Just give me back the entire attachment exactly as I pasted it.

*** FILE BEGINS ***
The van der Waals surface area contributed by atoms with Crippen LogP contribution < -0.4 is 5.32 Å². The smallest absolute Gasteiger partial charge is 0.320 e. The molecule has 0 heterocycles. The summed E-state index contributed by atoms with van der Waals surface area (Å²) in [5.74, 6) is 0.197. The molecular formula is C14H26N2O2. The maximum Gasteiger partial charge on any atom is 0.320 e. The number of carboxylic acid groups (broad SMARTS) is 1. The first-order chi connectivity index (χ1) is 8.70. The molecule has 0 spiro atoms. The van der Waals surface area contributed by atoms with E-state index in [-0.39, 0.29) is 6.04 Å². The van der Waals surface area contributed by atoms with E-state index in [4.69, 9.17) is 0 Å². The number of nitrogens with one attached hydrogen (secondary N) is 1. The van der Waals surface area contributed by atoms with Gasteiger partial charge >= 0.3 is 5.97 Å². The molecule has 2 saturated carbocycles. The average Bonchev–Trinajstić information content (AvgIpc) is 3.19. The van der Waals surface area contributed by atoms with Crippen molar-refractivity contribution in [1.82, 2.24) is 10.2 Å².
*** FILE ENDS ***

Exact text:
The van der Waals surface area contributed by atoms with Crippen LogP contribution < -0.4 is 5.32 Å². The smallest absolute Gasteiger partial charge is 0.320 e. The molecule has 0 heterocycles. The summed E-state index contributed by atoms with van der Waals surface area (Å²) in [5.74, 6) is 0.197. The molecular formula is C14H26N2O2. The maximum Gasteiger partial charge on any atom is 0.320 e. The number of carboxylic acid groups (broad SMARTS) is 1. The first-order chi connectivity index (χ1) is 8.70. The molecule has 0 spiro atoms. The van der Waals surface area contributed by atoms with E-state index in [-0.39, 0.29) is 6.04 Å². The van der Waals surface area contributed by atoms with E-state index in [4.69, 9.17) is 0 Å². The number of nitrogens with one attached hydrogen (secondary N) is 1. The van der Waals surface area contributed by atoms with Gasteiger partial charge >= 0.3 is 5.97 Å². The molecule has 2 saturated carbocycles. The average Bonchev–Trinajstić information content (AvgIpc) is 3.19. The van der Waals surface area contributed by atoms with Crippen molar-refractivity contribution in [1.82, 2.24) is 10.2 Å².